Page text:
3. Beyond Western epistemology

bell hooks tells a story about how she conceives of the creative possibilities necessary for transformation. She writes:

I often begin courses which focus on African-American literature, and sometimes specifically black women writers, with a declaration by Paulo Freire which had a profound liberatory effect on my thinking 'We cannot enter the struggle as objects in order to later become subjects.' This statement compels reflection on how the dominated, the oppressed, the exploited make ourselves subject. How do we create an oppositional worldview, a consciousness, an identity, a standpoint that exists not only as that struggle which also opposes dehumanisation but as that movement which enables creative, expansive self-actualization? Opposition is not enough. In that vacant space after one has resisted there is still the necessity to become — to make oneself anew. Resistance is that struggle we can most easily grasp. ... There is an inner uprising that leads to rebellion, however short-lived. It may be only momentary but it

76 For further discussion about the Enlightenment and epistemological universalism and truth claims see Smith, LT Decolonising Methodologies: Research and Indigenous Peoples (Dunedin, NZ: University of Otago Press, 1999) 58-77; Seuffert and Davies, supra n 56; Battiste, M (ed) Reclaiming Indigenous Voice and Vision (2000); Battiste, M and Youngblood Henderson,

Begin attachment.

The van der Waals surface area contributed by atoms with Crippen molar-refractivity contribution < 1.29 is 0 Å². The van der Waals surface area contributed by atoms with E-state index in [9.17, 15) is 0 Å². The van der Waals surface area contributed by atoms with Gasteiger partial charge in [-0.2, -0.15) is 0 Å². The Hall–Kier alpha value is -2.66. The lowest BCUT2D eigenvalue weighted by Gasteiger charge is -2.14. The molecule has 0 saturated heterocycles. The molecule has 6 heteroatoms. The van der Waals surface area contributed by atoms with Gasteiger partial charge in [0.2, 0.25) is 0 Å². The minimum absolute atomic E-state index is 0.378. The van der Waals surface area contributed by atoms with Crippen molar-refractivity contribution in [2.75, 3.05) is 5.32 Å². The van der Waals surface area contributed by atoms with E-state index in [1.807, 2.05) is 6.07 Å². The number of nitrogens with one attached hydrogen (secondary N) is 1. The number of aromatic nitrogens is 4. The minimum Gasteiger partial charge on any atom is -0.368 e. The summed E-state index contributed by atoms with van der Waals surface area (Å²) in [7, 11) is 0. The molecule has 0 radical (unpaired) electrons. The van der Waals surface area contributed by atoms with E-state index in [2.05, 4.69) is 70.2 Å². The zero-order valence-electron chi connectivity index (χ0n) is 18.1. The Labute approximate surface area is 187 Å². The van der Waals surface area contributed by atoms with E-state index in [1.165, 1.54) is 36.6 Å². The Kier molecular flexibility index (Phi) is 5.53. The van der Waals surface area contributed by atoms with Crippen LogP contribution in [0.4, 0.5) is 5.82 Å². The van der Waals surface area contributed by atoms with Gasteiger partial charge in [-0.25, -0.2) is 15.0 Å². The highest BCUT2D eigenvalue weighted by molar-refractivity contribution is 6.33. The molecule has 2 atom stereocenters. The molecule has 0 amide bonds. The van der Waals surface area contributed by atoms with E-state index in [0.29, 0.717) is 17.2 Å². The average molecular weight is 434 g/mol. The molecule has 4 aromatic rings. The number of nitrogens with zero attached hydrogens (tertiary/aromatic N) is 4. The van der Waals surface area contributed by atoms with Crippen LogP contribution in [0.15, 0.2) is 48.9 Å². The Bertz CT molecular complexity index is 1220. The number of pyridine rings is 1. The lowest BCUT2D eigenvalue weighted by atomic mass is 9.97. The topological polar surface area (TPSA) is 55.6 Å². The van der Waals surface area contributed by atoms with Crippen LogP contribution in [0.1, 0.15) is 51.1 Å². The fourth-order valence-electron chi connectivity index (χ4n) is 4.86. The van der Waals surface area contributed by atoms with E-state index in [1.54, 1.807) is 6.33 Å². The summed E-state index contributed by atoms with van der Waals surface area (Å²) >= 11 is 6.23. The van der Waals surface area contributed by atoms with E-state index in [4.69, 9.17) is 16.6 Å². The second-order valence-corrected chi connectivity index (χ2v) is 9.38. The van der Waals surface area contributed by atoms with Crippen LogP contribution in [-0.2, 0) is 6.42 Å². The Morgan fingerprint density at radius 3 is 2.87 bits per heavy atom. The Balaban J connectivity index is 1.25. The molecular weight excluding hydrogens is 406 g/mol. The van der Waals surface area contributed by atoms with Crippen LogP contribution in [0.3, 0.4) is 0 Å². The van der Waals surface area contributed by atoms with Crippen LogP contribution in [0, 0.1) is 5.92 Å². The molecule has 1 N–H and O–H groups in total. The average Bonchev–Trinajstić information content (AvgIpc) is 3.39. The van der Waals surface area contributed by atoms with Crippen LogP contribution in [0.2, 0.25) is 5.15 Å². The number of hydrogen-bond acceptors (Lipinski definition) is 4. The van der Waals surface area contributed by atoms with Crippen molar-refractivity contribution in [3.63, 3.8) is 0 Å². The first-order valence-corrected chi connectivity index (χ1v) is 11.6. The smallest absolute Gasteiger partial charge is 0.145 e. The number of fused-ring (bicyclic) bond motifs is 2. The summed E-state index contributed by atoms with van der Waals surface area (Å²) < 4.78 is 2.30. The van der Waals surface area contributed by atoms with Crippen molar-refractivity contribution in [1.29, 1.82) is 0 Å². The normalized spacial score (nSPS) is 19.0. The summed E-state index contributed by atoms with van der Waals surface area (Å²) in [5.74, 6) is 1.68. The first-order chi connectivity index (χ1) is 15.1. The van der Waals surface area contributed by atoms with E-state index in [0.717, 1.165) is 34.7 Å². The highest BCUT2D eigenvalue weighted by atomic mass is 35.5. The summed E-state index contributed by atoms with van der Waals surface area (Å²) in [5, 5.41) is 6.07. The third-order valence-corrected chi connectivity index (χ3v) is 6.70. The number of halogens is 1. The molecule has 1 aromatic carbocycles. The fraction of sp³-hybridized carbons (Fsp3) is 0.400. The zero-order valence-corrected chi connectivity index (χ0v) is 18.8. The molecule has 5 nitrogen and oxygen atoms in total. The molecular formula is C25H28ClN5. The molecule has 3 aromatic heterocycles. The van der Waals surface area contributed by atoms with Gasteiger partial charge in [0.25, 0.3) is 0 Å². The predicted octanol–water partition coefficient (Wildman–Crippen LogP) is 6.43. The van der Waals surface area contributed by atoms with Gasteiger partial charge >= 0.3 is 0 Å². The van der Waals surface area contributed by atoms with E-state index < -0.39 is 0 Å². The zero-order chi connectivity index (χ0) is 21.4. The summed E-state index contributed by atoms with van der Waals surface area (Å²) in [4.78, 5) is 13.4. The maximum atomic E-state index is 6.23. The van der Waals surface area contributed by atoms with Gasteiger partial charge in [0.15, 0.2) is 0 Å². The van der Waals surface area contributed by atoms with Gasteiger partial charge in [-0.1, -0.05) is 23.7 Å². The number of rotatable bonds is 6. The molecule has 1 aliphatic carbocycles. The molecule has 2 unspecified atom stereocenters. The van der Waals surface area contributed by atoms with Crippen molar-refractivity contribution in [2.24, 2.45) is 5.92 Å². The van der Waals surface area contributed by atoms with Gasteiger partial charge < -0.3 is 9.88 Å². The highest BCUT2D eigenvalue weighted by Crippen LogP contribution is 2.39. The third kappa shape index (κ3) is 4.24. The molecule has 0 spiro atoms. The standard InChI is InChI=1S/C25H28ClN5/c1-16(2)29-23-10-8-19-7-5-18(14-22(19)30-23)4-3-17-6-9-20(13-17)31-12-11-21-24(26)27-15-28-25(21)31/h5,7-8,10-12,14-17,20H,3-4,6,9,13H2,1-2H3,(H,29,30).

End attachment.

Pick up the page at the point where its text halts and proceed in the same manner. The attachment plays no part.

J Protecting Indigenous Knowledge and Heritage — A Global Challenge (Saskatoon: Purich Publishing, 2000).

takes place. That space within oneself where resistance is possible remains. It is different then to talk about becoming subjects. That process emerges as one comes to understand how structures of domination work in one's own life, as one develops critical thinking and critical consciousness, as one invents new, alternative habits of being, and resists from that marginal space of difference inwardly defined.77

This profound analysis of the dual process of becoming a subject is what I am referring to as the creative possibilities required for transformation. Not only must we resist dehumanisation, but we must also make ourselves anew. As hooks argues, `[o]ppostion is not enough'. She also explains that this process of 'creative, expansive self-actualization'78 emerges as one

comes to understand how structures of domination work in one's own life,

develops critical thinking and critical consciousness,

invents new, alternative habits of being, and

resists from that marginal space of difference inwardly defined.79

From a feminist perspective, Margaret Davies offers insights into the creative possibilities beyond the limitations of this theoretical construction. She argues that:

Although deconstruction teaches that we may not be able to think, theorise, or express an outside or absolute alterity, it is none the less important for feminists to attempt to imagine it — at some point to refuse negotiation in favour of separation (lesbian separatism being only the most obvious form) or of the thought of some unimaginable other.8°